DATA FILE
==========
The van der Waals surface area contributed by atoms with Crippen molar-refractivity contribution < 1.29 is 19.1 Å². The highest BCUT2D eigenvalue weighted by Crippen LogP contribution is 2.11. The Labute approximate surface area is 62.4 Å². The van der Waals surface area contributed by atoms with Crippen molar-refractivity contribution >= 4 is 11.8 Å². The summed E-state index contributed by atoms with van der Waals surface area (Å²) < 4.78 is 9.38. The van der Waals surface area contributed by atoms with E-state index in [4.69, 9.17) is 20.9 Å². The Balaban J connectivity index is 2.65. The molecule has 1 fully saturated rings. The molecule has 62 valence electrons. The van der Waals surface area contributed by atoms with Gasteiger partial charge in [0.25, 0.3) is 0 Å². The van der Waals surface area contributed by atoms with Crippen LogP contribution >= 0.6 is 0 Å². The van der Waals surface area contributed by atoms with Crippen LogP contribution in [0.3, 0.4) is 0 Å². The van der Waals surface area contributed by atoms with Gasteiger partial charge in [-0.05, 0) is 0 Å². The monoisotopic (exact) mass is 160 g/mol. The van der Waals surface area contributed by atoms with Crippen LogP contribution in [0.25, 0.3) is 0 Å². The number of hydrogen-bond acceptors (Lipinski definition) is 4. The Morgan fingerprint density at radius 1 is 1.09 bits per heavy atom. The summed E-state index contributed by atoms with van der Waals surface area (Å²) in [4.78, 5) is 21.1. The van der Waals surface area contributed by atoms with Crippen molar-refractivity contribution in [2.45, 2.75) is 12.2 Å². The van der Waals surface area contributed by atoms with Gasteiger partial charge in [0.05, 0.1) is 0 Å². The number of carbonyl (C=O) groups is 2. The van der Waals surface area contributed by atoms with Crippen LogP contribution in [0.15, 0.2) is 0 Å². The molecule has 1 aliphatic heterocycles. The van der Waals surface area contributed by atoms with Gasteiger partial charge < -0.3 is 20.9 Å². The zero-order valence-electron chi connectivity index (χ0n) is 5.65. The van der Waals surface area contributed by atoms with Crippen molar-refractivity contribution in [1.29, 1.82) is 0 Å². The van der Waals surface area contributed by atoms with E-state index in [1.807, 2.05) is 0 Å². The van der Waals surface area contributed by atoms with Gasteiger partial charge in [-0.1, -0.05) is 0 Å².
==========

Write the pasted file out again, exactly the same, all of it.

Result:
The van der Waals surface area contributed by atoms with Crippen molar-refractivity contribution < 1.29 is 19.1 Å². The highest BCUT2D eigenvalue weighted by Crippen LogP contribution is 2.11. The Labute approximate surface area is 62.4 Å². The van der Waals surface area contributed by atoms with Crippen molar-refractivity contribution >= 4 is 11.8 Å². The summed E-state index contributed by atoms with van der Waals surface area (Å²) < 4.78 is 9.38. The van der Waals surface area contributed by atoms with E-state index in [4.69, 9.17) is 20.9 Å². The Balaban J connectivity index is 2.65. The molecule has 1 fully saturated rings. The molecule has 62 valence electrons. The van der Waals surface area contributed by atoms with Gasteiger partial charge in [0.25, 0.3) is 0 Å². The van der Waals surface area contributed by atoms with Crippen LogP contribution >= 0.6 is 0 Å². The van der Waals surface area contributed by atoms with Crippen LogP contribution in [0.3, 0.4) is 0 Å². The van der Waals surface area contributed by atoms with Gasteiger partial charge in [-0.05, 0) is 0 Å². The monoisotopic (exact) mass is 160 g/mol. The van der Waals surface area contributed by atoms with Crippen LogP contribution in [0.25, 0.3) is 0 Å². The number of hydrogen-bond acceptors (Lipinski definition) is 4. The Morgan fingerprint density at radius 1 is 1.09 bits per heavy atom. The summed E-state index contributed by atoms with van der Waals surface area (Å²) in [4.78, 5) is 21.1. The van der Waals surface area contributed by atoms with Crippen molar-refractivity contribution in [2.45, 2.75) is 12.2 Å². The van der Waals surface area contributed by atoms with Gasteiger partial charge in [0.05, 0.1) is 0 Å². The number of carbonyl (C=O) groups is 2. The van der Waals surface area contributed by atoms with Crippen LogP contribution in [0.15, 0.2) is 0 Å². The molecule has 1 aliphatic heterocycles. The van der Waals surface area contributed by atoms with Gasteiger partial charge < -0.3 is 20.9 Å². The zero-order valence-electron chi connectivity index (χ0n) is 5.65. The van der Waals surface area contributed by atoms with Crippen molar-refractivity contribution in [1.29, 1.82) is 0 Å². The van der Waals surface area contributed by atoms with E-state index in [1.807, 2.05) is 0 Å². The van der Waals surface area contributed by atoms with Gasteiger partial charge in [-0.1, -0.05) is 0 Å².